Labor, delivery, and everything in between

I avoided this post for this long because I wasn’t sure how much detail to go into and what to cut out. But as I’ve been thinking lately about the debate between midwife and general practitioner, I can’t go into why I’m so in favor of the former without explaining what labor was like with a regular OBGYN.

Sure, being in labor is never something a mom expects to be fun. And yes, they say your first time will be the longest, getting easier and faster with subsequent births. But most everyone I know has opted for the pain medication route, which meant the “horror” stories I heard weren’t actually very bad. Not that mine was, either. It was just very very painful and very very long. I think that all women coming out of labor feels a bit invincible, like they’ve just joined this exclusive club that they earned the right to be in, because, my God, that was not easy. You were pushed beyond what you thought you could endure. And here you are, at the other side of the tunnel, mostly intact.

In a nutshell, this is how it went down for us.

On Jan 14th, the contractions started at 2pm. My birth plan was to labor as long as I could at home. It was no big deal in the beginning, feeling like just very mild menstrual cramps, barely even noticeable at first. But by 8pm, it really started to hurt. I took a bath, which helped a little to relax me but we don’t have a deep tub, so I couldn’t really submerge. The remainder of the time, I was breathing through the contractions with CS timing me on an app he found. I leaned against the wall, I leaned against the bed, I bounced on the ball. By 6am, the pain was unbearable and the contractions were 4-5 minutes apart. 

On Jan 15, we left for the hospital at 6am, sixteen hours into the labor. When we were finally admitted at 6:30am, the nurses told us I was 8 cm dilated. They were amazed and so was I, that I went that far without any assistance, and they said we’d likely have the baby delivered by 8am. This sounded great. My water didn’t break, so they broke it, hoping to expedite the labor. Unfortunately, the nurses were wrong. It was 2pm (I labored another six hours) and only got 1 cm further.  By 2pm, not only was my dilation going backwards to 8.5 cm, which happens when your body is too tired, but my contractions were also spacing further apart.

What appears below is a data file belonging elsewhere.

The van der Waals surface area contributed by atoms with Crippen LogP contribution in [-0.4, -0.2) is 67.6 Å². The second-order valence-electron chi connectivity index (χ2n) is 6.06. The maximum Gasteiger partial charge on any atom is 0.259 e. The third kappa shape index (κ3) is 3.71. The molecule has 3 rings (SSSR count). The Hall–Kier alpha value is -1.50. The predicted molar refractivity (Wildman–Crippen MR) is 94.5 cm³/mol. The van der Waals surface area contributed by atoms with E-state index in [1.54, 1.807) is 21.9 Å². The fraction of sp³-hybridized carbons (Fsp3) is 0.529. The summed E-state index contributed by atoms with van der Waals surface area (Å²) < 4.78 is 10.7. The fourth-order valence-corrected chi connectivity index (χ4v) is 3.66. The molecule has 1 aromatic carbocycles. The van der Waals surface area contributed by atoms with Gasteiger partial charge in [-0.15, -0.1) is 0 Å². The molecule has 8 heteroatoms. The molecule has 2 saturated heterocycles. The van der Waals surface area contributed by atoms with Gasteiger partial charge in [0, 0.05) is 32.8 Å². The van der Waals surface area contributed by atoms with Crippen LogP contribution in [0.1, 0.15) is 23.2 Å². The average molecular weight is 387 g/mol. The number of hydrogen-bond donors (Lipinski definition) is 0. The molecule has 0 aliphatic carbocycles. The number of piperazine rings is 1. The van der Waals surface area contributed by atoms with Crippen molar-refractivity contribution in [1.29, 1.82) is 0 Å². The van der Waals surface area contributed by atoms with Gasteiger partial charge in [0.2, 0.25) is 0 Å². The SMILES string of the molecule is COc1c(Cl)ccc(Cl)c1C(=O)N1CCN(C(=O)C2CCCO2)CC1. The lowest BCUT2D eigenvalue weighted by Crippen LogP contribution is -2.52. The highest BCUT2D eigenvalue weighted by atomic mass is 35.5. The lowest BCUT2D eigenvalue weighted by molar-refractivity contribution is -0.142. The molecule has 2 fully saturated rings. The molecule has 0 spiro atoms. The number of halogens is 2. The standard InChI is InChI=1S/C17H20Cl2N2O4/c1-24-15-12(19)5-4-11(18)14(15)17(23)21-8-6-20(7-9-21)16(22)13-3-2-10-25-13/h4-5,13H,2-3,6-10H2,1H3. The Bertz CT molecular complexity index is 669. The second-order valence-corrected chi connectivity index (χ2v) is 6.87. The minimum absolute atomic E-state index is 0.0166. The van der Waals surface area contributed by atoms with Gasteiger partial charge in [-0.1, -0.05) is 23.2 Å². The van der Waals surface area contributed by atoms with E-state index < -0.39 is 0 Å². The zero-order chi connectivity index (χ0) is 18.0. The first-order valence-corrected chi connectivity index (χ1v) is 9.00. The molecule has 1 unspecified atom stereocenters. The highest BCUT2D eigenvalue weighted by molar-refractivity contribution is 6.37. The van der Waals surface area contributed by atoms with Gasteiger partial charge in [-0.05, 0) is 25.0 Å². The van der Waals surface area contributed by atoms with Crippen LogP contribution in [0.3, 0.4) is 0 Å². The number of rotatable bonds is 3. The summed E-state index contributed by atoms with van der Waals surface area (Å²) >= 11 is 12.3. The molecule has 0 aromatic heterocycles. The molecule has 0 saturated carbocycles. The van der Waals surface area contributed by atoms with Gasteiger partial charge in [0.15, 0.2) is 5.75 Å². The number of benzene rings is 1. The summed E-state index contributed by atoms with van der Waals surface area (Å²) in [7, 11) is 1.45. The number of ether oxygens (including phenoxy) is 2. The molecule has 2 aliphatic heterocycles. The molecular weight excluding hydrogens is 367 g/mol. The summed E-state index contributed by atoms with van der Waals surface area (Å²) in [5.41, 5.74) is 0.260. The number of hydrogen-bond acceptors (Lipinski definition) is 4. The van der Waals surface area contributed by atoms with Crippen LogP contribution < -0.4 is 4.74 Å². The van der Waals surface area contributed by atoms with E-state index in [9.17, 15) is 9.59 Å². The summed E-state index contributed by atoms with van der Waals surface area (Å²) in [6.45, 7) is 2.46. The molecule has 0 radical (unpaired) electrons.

So while I wanted this to be natural, at 24 hours into labor, I agreed to Pitocin, which is an IV drip that helps induce labor by simulating oxytocin, a hormone your body naturally produces. Things really got ugly at this point because Pitocin is notorious for producing contractions much stronger than your body would normally experience. And it was really, really painful. I remembered noticing, in the middle of one of the contractions, that I was screaming like a feral animal and how it must be echoing down the hallways of the hospital. The contractions increased not only in frequency but in strength. The baby still hadn’t dropped and I was unmoved at 9cm dilated. So, after two hours of the Pitocin, I agreed to an epidural. And this is exactly what I dreaded, and why I resisted the Pitocin for so long. The contractions were coming so fast and so hard, that unless you’re ready to push, there’s no way you could last without getting an epidural to contain that pain. And since the baby didn’t descend low enough and I still wasn’t fully dilated, I had no choice. 

At 4pm, 26 hours into the labor, I got the epidural. The pain eased and softened almost immediately. But I was shivering, teeth chattering, which they said is a common reaction. I fell asleep briefly. And at 29 hours, they told me I was ready to push. I didn’t even feel the contractions at that point. But the baby finally dropped low enough, I was finally dilated, and Ollie was born.

29 hours of labor, my friends.

And throughout those 29 hours, I saw my doctor a handful of times, each time coming in to check up on me for 5-10 minutes and then leaving to return to her practice for another 6 hours. Most of the time, it was the nurses offering assistance, from fresh towels and bedsheets and water to advice on positioning and breathing. But even they weren’t in the room the whole time. If CS wasn’t as great a coach as he was, having read the Bradley method book, I’d have been very lost without him. And my doctor? She was actually very calming and reassuring when she was actually there, never pressuring me to get the epidural already. The problem thought was that she just wasn’t there much.

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